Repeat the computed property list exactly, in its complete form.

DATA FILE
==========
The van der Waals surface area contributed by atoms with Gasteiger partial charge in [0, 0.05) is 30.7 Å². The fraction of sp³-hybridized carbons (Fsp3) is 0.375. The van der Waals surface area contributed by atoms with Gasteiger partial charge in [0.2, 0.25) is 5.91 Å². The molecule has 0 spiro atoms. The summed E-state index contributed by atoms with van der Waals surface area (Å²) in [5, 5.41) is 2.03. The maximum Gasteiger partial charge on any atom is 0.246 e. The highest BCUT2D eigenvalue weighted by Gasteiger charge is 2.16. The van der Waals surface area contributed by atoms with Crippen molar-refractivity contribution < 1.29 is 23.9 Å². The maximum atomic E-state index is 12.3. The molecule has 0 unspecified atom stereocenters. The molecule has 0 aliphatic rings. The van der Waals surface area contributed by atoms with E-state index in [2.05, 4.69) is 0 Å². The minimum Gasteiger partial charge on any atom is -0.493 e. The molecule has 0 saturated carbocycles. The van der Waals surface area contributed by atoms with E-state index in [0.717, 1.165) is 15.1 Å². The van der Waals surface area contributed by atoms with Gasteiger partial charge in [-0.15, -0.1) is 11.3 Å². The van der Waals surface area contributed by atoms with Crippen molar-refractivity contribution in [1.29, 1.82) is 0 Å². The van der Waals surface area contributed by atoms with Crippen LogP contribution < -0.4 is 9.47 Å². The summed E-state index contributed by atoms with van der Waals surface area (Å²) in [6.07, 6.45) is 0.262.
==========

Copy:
The van der Waals surface area contributed by atoms with Gasteiger partial charge in [0, 0.05) is 30.7 Å². The fraction of sp³-hybridized carbons (Fsp3) is 0.375. The van der Waals surface area contributed by atoms with Gasteiger partial charge in [0.2, 0.25) is 5.91 Å². The molecule has 0 spiro atoms. The summed E-state index contributed by atoms with van der Waals surface area (Å²) in [5, 5.41) is 2.03. The maximum Gasteiger partial charge on any atom is 0.246 e. The highest BCUT2D eigenvalue weighted by Gasteiger charge is 2.16. The van der Waals surface area contributed by atoms with Crippen molar-refractivity contribution < 1.29 is 23.9 Å². The maximum atomic E-state index is 12.3. The molecule has 0 unspecified atom stereocenters. The molecule has 0 aliphatic rings. The van der Waals surface area contributed by atoms with E-state index in [2.05, 4.69) is 0 Å². The minimum Gasteiger partial charge on any atom is -0.493 e. The molecule has 0 saturated carbocycles. The van der Waals surface area contributed by atoms with E-state index in [0.717, 1.165) is 15.1 Å². The van der Waals surface area contributed by atoms with Gasteiger partial charge in [-0.15, -0.1) is 11.3 Å². The van der Waals surface area contributed by atoms with Crippen molar-refractivity contribution in [1.29, 1.82) is 0 Å². The van der Waals surface area contributed by atoms with Crippen LogP contribution < -0.4 is 9.47 Å². The summed E-state index contributed by atoms with van der Waals surface area (Å²) in [6.07, 6.45) is 0.262.